Our lodges are open with restrictions, please contact Sr Laurentia at Tel: 01347 868931.
Regrettably, church and bookshop remain closed until further notice. The bookshop is still operating a mail order service and Sr Benedicta would be delighted to hear from you: Tel: 01347 868927.
Limited parlour hospitality is available but must be arranged in advance.
Please watch this space which will be updated whenever there is a change in Government advice, and keep in touch.

Please be assured of our prayers at this testing time and please do continue to send prayer requests via or the Prayer Page of the website. The telephone is checked frequently so do leave a message if you wish to get in touch or need to speak with someone.




The Spiritís Epiphany

making us kings,

stabling us to bear gifts,

to journey through nights,

   to pay

homage even to small things:

to trust stars.

copyright Laurentia Johns OSB

from 'Seeking Byland: Poems through the Seasons from Stanbrook Abbey'
pub. Gracewing, 2020,
available from the Abbey bookshop, £10.00 plus p. & p.

                                                        Tel: 01347 868927


There are many icons of Jesus being held by Joseph, but an image of Joseph cradling the baby as is possible in our crib scene and I find particularly powerful.  Joseph the faithful protector holding Jesus Christ the Saviour of the world who through the incarnation is, at this stage, a helpless babe dependent on his parents, like all other babies, for everything.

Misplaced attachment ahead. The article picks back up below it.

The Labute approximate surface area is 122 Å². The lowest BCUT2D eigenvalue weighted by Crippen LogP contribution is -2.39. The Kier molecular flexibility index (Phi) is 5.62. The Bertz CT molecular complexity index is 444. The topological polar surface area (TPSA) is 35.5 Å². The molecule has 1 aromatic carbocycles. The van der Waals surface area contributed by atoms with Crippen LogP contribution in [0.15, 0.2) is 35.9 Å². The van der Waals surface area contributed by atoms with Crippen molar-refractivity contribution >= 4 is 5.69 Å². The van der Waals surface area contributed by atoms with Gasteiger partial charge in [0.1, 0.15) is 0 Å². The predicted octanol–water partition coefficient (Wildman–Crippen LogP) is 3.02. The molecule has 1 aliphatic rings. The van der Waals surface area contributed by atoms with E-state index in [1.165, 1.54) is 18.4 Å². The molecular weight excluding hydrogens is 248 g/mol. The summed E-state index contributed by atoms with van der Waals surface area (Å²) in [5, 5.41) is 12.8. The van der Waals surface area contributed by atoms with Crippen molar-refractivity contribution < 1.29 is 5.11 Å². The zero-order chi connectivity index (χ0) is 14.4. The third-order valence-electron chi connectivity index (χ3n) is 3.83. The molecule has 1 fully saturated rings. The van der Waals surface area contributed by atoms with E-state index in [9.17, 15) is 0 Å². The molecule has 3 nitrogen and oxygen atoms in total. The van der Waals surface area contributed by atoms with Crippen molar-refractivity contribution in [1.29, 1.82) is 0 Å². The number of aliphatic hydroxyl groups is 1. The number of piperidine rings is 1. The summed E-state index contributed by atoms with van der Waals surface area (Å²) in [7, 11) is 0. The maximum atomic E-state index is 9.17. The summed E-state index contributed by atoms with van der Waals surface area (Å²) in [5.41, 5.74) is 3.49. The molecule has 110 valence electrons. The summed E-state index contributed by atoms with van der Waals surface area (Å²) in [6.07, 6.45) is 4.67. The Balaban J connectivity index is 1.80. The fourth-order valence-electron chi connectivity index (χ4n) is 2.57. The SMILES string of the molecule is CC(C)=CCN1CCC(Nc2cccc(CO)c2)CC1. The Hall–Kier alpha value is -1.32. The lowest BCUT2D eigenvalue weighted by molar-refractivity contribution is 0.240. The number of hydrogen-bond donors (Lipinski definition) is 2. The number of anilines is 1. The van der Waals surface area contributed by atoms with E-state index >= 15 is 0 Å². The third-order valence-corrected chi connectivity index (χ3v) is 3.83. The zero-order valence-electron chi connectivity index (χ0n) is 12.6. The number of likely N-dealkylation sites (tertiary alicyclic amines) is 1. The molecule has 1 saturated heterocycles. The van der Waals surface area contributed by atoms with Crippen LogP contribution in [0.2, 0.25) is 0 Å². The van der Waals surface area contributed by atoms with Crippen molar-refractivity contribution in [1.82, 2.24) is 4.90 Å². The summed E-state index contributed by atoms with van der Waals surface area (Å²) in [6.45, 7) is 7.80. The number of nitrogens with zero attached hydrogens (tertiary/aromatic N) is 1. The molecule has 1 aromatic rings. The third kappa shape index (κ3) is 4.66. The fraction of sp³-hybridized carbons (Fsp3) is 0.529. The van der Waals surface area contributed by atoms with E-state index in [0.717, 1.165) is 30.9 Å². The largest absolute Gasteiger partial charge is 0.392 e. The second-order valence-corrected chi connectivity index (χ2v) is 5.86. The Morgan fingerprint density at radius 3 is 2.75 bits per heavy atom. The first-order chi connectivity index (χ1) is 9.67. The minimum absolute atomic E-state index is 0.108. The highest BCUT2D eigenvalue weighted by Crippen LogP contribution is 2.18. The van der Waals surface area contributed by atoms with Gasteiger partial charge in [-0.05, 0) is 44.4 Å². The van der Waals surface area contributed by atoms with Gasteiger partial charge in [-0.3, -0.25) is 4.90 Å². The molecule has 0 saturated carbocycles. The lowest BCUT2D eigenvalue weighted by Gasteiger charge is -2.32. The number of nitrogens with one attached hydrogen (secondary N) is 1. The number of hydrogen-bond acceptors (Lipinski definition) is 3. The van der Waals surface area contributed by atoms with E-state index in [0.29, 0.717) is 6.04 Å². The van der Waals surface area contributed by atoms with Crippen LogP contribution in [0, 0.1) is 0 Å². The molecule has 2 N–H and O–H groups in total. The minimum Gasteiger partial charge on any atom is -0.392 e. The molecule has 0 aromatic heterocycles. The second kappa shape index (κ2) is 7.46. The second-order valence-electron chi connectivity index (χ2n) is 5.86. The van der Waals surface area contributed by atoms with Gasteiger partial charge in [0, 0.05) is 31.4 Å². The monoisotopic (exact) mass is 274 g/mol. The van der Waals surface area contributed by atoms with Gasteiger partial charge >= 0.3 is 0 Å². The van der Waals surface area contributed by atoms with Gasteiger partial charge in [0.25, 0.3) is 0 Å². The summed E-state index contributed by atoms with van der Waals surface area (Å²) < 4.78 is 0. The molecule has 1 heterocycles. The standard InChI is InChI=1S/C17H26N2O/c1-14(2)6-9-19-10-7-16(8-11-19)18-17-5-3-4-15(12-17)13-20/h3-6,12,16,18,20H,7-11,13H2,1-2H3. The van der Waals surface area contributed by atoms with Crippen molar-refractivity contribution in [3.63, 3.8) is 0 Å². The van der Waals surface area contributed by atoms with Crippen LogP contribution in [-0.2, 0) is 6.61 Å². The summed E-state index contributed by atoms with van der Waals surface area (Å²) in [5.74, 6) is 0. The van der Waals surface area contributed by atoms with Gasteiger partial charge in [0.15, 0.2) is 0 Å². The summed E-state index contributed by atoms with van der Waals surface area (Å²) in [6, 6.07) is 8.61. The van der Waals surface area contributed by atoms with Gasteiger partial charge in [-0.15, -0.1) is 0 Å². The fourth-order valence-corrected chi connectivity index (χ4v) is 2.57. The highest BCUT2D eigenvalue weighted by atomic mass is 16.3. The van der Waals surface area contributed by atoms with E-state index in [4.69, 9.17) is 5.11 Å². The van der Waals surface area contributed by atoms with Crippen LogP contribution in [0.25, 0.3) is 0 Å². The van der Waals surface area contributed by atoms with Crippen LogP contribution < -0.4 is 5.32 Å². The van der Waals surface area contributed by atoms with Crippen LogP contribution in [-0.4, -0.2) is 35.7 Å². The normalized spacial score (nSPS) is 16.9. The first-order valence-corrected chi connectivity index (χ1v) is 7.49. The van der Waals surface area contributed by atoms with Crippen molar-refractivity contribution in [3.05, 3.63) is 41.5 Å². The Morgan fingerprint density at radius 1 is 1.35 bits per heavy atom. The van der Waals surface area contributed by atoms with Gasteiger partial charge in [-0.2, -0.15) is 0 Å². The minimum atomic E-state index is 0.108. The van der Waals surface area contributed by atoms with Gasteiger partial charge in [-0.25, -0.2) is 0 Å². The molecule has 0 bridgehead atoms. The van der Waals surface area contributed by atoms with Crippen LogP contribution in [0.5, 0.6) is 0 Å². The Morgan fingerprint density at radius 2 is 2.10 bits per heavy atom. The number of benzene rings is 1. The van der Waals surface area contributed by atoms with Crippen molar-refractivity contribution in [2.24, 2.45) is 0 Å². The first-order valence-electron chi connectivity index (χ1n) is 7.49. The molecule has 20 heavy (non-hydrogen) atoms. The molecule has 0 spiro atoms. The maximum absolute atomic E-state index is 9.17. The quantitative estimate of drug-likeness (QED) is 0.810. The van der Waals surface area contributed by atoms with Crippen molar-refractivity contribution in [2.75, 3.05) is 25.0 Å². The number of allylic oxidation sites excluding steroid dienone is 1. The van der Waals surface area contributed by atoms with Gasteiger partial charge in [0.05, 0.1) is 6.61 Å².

The way Joseph holds the son entrusted to him is pure tenderness and love. Jesus is not a possession to be clutched but life to be revered.

Undoubtedly Joseph was initially taken aback to learn that Mary was already expecting a baby and was challenged as to how best to handle the situation and yet Joseph seemingly did not look back once he was reassured in a dream by the Angel that his was God's doing.

When Joseph dreamed, he was given clear instructions but for him to be able to respond with such confidence tells us, that like Mary, he was a man of prayer, always waiting on the Lord and ready to respond.

Consequently, he was able to keep faith with Mary, to marry her, to trust his instinct and dreams, that whatever was happening, however strange, was of God.  Joseph knew he was in the presence of something much greater.

Why Joseph? Scripture describes Joseph as an 'upright man' a good man, in good standing with God. However, it is Joseph's actions that perhaps provide a more helpful descriptions of why he was chosen by the Lord and entrusted with the task of providing a home for Jesus to grow up and mature.  He took his responsibility for the care and safety of Mary and his son to his heart, and so they became his life.  This meant letting go of any plans he may have had of his own. The gaze of Joseph on Jesus suggests nothing of disappointment or frustration that he was not his biological father.  There is nothing lacking because Joseph was open to receive a different fullness and fulfilment in accepting the Father's will.

Pope Francis makes much of this in his Apostolic letter 'Patris Corde' in this Year dedicated to St Joseph.

We have another statue in the monastery. It is Joseph holding hands with the boy Jesus.  Both figures are carved from the same piece of wood with Jesus looking up at Joseph and Joseph, looking down at his son. The gaze of Joseph at his son is one of unconditional love and wonder at the boy entrusted to his care.  A man of few words but this gaze surely communicates so much more.